Hopefully, she was thinking up a way out of this mess.

One thing still rankled at her thoughts. Something Prax had said–assuming he hadn’t been lying, of course. If Hell was such a hellish place, even for demons, why was Willie burning possible bridges out?

Surely he wasn’t so foolish as to believe that this battle royale would make Juliana want to summon him.

Having stewed in her own thoughts long enough, Juliana decided to simply ask him.

“What do you gain from this?”

He looked over, the movement caused the mask on the side of his head to slide slightly forwards. It wasn’t enough to cover his face, but it hid one eye. He simply stared ahead without blinking or moving it back. “Gain?”

“I’m not going to thank you for this. I doubt I will summon you because of this. In fact, I’ll be destroying the doll eye you gave me as soon as I leave.”

Willie smiled. Not an Arachne smile. Just a regular, human-kind-of smile. He reached up and pinched the side of Juliana’s cheek.

Juliana slapped his hand away.

“Oh milady, what an inflated sense of self-worth you have. Adorable in a delusional manner. You believe that I need you? That you summoning me would ‘make my day’?”

He scoffed. Twice. The second time, he swung his arm from side to side in a dismissive gesture. “You think you’re the only one to have summoned me in forever? Do you fail to realize that talkina–a species of which I am a most exemplary member–are listed in every treatise on diablery?

“I have been summoned more times than I can count in the last three decades. And that rate has only been increasing as of late. Do not presume yourself to be important on account of one destitute demon of Death deciding to take a liking to you. You, milady, are as desirable to me as a dainty bacterium.”

Juliana bristled all while shrinking back in her seat, away from the demon. She opened her mouth, but Willie was not finished.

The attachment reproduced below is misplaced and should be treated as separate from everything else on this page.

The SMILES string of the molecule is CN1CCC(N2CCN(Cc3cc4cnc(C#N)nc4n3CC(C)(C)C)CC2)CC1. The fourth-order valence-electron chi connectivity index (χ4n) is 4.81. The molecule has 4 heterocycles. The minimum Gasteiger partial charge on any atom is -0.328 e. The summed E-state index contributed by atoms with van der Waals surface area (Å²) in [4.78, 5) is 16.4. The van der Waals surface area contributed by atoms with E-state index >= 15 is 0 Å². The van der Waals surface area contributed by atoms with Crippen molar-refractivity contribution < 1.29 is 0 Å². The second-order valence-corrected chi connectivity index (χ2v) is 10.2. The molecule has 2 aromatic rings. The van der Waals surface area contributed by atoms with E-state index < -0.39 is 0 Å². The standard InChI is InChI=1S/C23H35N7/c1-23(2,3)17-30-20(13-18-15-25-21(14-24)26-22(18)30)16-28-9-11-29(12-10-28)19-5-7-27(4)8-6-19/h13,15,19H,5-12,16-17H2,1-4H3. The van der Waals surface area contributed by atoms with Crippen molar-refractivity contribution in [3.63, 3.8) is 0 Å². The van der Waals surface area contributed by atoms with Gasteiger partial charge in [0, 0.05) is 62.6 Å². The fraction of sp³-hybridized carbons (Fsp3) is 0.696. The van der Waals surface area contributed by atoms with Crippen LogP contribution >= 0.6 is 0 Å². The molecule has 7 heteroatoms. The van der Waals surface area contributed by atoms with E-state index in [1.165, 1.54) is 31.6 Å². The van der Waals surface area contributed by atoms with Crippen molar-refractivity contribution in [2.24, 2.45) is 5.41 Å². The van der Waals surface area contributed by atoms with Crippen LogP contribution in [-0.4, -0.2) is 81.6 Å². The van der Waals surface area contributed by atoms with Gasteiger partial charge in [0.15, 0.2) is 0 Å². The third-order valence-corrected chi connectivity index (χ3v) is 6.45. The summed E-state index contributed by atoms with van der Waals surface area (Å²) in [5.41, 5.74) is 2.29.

“Initially, you were to be a source of amusement. Then you show up here. What a delight, claiming that others would surely be coming to your rescue. Of course you wanted to leave. A distraction here, a tea party there. You never insisted on leaving so I never showed you out. Well, I couldn’t allow that, not while there was a chance of others showing up. Others who had the possibility of not being bound by that Damned ring.

“I could hardly contain my anticipation.” He took in a deep breath.

“This,” he swung his arm out from one end of the giant screen to the other, “is entertainment. Entertainment on my terms. No mortals ordering me around. No humans making me their puppet.”

Willie sighed, apparently content with his speech. He sunk back into his chair, staring intently at the screen.

“Perhaps if they fail to kill one another, we’ll start up a new event with a point system. For motivation, of course. The one with the highest score will be allowed to leave. Second place will stay with me forever. And last, well, I have been thinking about brushing the dust off the old guillotine.”

He glanced at her out of the corner of his eye. It visibly brightened, like the blazing of an ember getting fresh air. “Now silence, milady, or get out.”

Juliana just stared, wide-eyed.

“Ah, your dear mother is finally acting. I had been considering burning the building down to force some action on her part.”

Slowly, Juliana creaked her head back towards the screen. Sure enough, her mother had thoroughly exploded the entire front of the bank. Bug splatters lay everywhere in the blast area, quickly added to by pillars and spikes made of earth dispatching more of the critters.

Juliana bit her lip. She needed to get rid of Willie. Either that or her mother and Eva needed to kill Arachne. Arachne could survive, even if it would be a while before she would be back.

More importantly, her mother and her friend would be alive and, assuming Willie would actually keep his word, would be home.

— — —

Genoa kicked a stone out of her path. Without expending even the slightest amount of magic, it homed in and gouged out the eye of a nearby monster.

Her ‘troops’ trailed after her, sending occasional attacks at the enemy that drifted too close.

Genoa paid them no mind. It wouldn’t be any skin off of her back if they went and got themselves killed. They were efficient and respectably good at fighting, but they weren’t real.

Worse, they were ultimately under control of their puppet master. From a short discussion she had had with the things, Genoa knew without a doubt that they would stab her in the back if she attempted to act outside this little scenario. In that regard, having them die would actually be the better option.

Though Genoa very much assumed that the minions of both Eva and Arachne would turn on them as well. As such, she wouldn’t lose any sleep if her troops managed to take out a decent sized chunk of their forces on their way to oblivion.